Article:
Aspect-based sentiment analysis (ABSA) is a natural language processing problem that requires analyzing user-generated reviews in order to determine: a) The target entity being reviewed, b) The high-level aspect to which it belongs, and c) The sentiment expressed toward the targets and the aspects. Numerous yet scattered corpora for ABSA make it difficult for researchers to quickly identify corpora best suited for a specific ABSA subtask. This study aims to present a database of corpora that can be used to train and assess autonomous ABSA systems. Additionally, we provide an overview of the major corpora concerning the various ABSA and its subtasks and highlight several corpus features that researchers should consider when selecting a corpus. We conclude that further large-scale ABSA corpora are required. Additionally, because each corpus is constructed differently, it is time-consuming for researchers to experiment with a novel ABSA algorithm on many corpora and often employ just one or a few corpora. The field would benefit from an agreement on a data standard for ABSA corpora. Finally, we discuss the advantages and disadvantages of current collection approaches and make recommendations for future ABSA dataset gathering.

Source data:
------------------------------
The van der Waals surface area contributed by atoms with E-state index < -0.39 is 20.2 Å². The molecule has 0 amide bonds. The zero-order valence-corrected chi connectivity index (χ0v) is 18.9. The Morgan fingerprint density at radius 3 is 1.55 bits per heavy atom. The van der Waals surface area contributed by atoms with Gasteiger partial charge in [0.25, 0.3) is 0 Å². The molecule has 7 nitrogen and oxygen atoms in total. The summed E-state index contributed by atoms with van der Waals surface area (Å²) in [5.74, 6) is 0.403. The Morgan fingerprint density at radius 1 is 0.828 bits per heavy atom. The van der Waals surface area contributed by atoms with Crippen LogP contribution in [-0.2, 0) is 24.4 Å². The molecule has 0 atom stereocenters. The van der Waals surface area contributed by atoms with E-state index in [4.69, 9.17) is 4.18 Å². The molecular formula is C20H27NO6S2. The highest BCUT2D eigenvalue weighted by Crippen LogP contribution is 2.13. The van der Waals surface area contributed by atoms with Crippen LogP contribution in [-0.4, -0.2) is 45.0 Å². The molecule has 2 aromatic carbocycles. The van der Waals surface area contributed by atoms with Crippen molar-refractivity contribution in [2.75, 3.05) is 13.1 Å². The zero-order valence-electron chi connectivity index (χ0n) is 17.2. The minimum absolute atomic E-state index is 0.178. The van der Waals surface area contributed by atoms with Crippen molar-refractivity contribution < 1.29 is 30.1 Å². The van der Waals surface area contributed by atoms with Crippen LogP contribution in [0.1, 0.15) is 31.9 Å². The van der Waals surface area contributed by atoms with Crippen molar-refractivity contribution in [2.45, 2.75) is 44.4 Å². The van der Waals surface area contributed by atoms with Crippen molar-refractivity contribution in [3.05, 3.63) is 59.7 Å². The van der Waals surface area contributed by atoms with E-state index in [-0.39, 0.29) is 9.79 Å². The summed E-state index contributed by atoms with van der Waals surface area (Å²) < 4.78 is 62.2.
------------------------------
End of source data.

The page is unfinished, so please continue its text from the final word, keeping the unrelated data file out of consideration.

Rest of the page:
We use over 350,000 Yelp reviews on 5,000 restaurants to perform an ablation study on text preprocessing techniques. We also compare the effectiveness of several machine learning and deep learning models on predicting user sentiment (negative, neutral, or positive). For machine learning models, we find that using binary bag-of-word representation, adding bi-grams, imposing minimum frequency constraints and normalizing texts have positive effects on model performance. For deep learning models, we find that using pre-trained word embeddings and capping maximum length often boost model performance. Finally, using macro F1 score as our comparison metric, we find simpler models such as Logistic Regression and Support Vector Machine to be more effective at predicting sentiments than more complex models such as Gradient Boosting, LSTM and BERT.
Social media platforms contain a great wealth of information which provides opportunities for us to explore hidden patterns or unknown correlations, and understand people's satisfaction with what they are discussing. As one showcase, in this paper, we present a system, TwiInsight which explores the insight of Twitter data. Different from other Twitter analysis systems, TwiInsight automatically extracts the popular topics under different categories (e.g., healthcare, food, technology, sports and transport) discussed in Twitter via topic modeling and also identifies the correlated topics across different categories. Additionally, it also discovers the people's opinions on the tweets and topics via the sentiment analysis. The system also employs an intuitive and informative visualization to show the uncovered insight. Furthermore, we also develop and compare six most popular algorithms - three for sentiment analysis and three for topic modeling.